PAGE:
About the only times I’ve really spent any money on myself to get in shape throughout the years is for gym memberships and yoga. I think I’ve belonged to a gym three times in my adult life, for about a year each time. The first time was post-first baby, when I lived in Southern California. I joined a gym and had a one-time appointment with what was called a “fitness trainer” and then I was on my own. I did the circuit three times a week and then hit the treadmill. It was a yawn, but I slowly got myself back into shape.
Fast forward 12 years, when I got divorced. I decided that shedding 230 pounds was not enough; I needed some muscles. Again, I joined a local gym. Again, I was highly motivated. I knew I had to get “back in the game” as they say, but the other thing driving me was my desire to be strong, and take care of my children. As a single mom, I knew it would fall on me to carry sleeping children from the car, up the stairs and into the house; I would need to pack up the car to go camping, lift bikes into the truck and boxes of wine into the shopping cart, all by myself. Then, I got married for the second and last time, and while I’ve managed to keep myself up fairly well, there’s a new motivation for exercising: Ol’ broad Menopause is gaining ground.
A couple years ago, I started doing yoga. My body changed rapidly and I had tone where before there had been little. Plus, I really enjoyed it. I was doing the right thing for my back, which happens to be chock-full of issues: degenerative joint disease, mis-alignment, arthritis, etc. Keeping the muscles in my core strong will counteract the effects of the arthritis in my spine, my doctor said. I also began running about five years ago, but my back doesn’t like running, and it doesn’t like sitting either, which I do a lot of as an editor and writer. So lately, I’ve been at a crossroads; my yoga teacher moved away, I got busier at work, and as a result, I have fallen out of my yoga routine. But time marches on, and so does peri-menopause. (For those of you with a penis, that’s the period of time before actual menopause.) It’s the time when hormones start tinkering with a woman’s body and mind; moods shift unexpectedly; muscle tone begins to change, and wine consumption rises sharply. Of all people, it was my 16-year old son that asked me about it recently.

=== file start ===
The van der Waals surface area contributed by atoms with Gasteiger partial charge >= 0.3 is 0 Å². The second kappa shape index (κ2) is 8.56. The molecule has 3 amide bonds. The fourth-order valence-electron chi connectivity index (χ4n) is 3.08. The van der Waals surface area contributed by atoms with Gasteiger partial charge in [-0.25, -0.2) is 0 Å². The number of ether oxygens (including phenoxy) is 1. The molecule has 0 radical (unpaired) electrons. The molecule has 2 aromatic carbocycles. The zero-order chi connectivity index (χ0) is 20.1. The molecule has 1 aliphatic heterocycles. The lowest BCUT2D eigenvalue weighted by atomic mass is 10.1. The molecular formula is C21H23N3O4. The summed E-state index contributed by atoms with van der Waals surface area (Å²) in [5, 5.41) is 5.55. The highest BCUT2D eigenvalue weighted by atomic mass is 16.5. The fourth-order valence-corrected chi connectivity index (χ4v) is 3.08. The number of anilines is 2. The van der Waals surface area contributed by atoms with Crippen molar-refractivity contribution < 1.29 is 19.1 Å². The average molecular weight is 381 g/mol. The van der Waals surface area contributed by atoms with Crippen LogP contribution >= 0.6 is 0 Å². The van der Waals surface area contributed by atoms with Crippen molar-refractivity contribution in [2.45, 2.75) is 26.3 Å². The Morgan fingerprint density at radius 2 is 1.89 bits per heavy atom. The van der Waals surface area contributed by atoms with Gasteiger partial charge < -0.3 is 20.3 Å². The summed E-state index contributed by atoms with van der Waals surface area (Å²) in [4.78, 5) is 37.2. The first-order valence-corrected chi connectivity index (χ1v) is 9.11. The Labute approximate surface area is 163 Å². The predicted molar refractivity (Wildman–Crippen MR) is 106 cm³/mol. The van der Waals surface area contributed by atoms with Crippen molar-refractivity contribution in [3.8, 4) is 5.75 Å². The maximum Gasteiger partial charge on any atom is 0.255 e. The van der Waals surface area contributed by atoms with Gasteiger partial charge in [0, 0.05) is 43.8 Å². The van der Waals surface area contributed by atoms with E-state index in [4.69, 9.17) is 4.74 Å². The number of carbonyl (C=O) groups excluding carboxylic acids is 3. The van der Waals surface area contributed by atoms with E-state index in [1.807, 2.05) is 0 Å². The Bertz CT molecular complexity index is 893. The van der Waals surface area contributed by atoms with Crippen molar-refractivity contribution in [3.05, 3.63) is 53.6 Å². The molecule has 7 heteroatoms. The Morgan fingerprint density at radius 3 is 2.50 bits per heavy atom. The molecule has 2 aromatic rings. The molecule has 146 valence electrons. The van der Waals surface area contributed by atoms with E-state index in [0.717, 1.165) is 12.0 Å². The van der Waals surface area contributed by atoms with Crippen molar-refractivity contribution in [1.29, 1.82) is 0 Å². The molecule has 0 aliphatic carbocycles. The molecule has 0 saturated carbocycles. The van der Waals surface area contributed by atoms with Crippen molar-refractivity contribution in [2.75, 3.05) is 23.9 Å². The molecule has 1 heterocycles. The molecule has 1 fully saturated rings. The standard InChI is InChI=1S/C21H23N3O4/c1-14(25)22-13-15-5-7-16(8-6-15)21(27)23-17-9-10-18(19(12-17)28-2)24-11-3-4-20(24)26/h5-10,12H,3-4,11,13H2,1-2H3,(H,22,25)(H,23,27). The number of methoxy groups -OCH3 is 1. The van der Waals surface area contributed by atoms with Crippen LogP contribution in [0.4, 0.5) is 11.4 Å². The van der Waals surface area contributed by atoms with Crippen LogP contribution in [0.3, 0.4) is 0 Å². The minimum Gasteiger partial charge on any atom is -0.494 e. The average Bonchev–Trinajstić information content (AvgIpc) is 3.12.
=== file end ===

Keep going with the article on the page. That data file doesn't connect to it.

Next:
“Mom, I was watching ‘That 70’s Show’ the other day and the mom was going through menopause. The husband said she was having ‘mood swings.’ She was super nice one second and the next second she was screaming like a maniac and then she was back to being nice, in like three seconds.”
“Yep. That about sums it up.”
“Are you in menopause?”
“Nope, but it’s gaining on me. Those same symptoms are starting to happen to me.”
“How do I know which mood you are in?”
“Just don’t be an a-hole, ever, and we’ll be good.”
“When am I ever an a-hole?”
“Well, you know when I ask you to put your clothes away and you mumble, “yeah,” but then you don’t do it?”
“You know when I’m about to put dinner on the table and you chase the dog through the kitchen?”
“But that’s just me being a kid.”
“You asked me.”
“Are you getting that feeling right now?”
“I’m going to go clean my room.”
“I’m glad we had this talk, son. I love you.”
“Love you too, Mom.”
So now I’m working out with a personal trainer. It’s not cheap, but the results come in a fraction of the time. And there’s accountability: Every week, he watches me do those reps and crunches and lunges and I need to be better than I was last time. It’s also keeping me on the lookout for new and inventive ways to cuss. (Firm) bottom line: I’m highly motivated to stay ahead of the menopause curve, build muscle and be strong.
After all, those boxes of wine aren’t getting any lighter.